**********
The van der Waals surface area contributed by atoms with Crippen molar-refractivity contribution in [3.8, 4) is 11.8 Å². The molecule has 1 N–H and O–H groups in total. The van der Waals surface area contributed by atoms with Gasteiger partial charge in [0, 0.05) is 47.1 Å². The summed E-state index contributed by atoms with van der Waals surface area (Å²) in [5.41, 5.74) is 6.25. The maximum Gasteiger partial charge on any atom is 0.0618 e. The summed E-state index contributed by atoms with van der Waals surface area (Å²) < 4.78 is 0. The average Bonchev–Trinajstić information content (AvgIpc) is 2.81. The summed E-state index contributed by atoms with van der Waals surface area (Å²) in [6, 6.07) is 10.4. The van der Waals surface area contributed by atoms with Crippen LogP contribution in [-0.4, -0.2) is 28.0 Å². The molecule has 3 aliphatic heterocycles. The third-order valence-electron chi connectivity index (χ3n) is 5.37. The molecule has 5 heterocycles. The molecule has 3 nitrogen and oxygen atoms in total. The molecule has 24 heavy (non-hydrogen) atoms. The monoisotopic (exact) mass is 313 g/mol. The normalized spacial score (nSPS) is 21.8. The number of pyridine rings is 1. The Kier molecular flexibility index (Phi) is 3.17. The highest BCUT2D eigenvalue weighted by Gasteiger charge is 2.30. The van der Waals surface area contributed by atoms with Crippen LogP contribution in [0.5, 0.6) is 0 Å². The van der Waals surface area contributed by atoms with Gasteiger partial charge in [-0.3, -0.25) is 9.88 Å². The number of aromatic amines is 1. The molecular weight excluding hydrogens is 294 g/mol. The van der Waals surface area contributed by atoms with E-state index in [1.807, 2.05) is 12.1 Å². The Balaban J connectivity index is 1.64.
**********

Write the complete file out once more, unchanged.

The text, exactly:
The van der Waals surface area contributed by atoms with Crippen molar-refractivity contribution in [3.8, 4) is 11.8 Å². The molecule has 1 N–H and O–H groups in total. The van der Waals surface area contributed by atoms with Gasteiger partial charge in [0, 0.05) is 47.1 Å². The summed E-state index contributed by atoms with van der Waals surface area (Å²) in [5.41, 5.74) is 6.25. The maximum Gasteiger partial charge on any atom is 0.0618 e. The summed E-state index contributed by atoms with van der Waals surface area (Å²) < 4.78 is 0. The average Bonchev–Trinajstić information content (AvgIpc) is 2.81. The summed E-state index contributed by atoms with van der Waals surface area (Å²) in [6, 6.07) is 10.4. The van der Waals surface area contributed by atoms with Crippen LogP contribution in [-0.4, -0.2) is 28.0 Å². The molecule has 3 aliphatic heterocycles. The third-order valence-electron chi connectivity index (χ3n) is 5.37. The molecule has 5 heterocycles. The molecule has 3 nitrogen and oxygen atoms in total. The molecule has 24 heavy (non-hydrogen) atoms. The monoisotopic (exact) mass is 313 g/mol. The normalized spacial score (nSPS) is 21.8. The number of pyridine rings is 1. The Kier molecular flexibility index (Phi) is 3.17. The highest BCUT2D eigenvalue weighted by Gasteiger charge is 2.30. The van der Waals surface area contributed by atoms with Crippen LogP contribution in [0.5, 0.6) is 0 Å². The van der Waals surface area contributed by atoms with Gasteiger partial charge in [-0.3, -0.25) is 9.88 Å². The number of aromatic amines is 1. The molecular weight excluding hydrogens is 294 g/mol. The van der Waals surface area contributed by atoms with E-state index in [1.807, 2.05) is 12.1 Å². The Balaban J connectivity index is 1.64.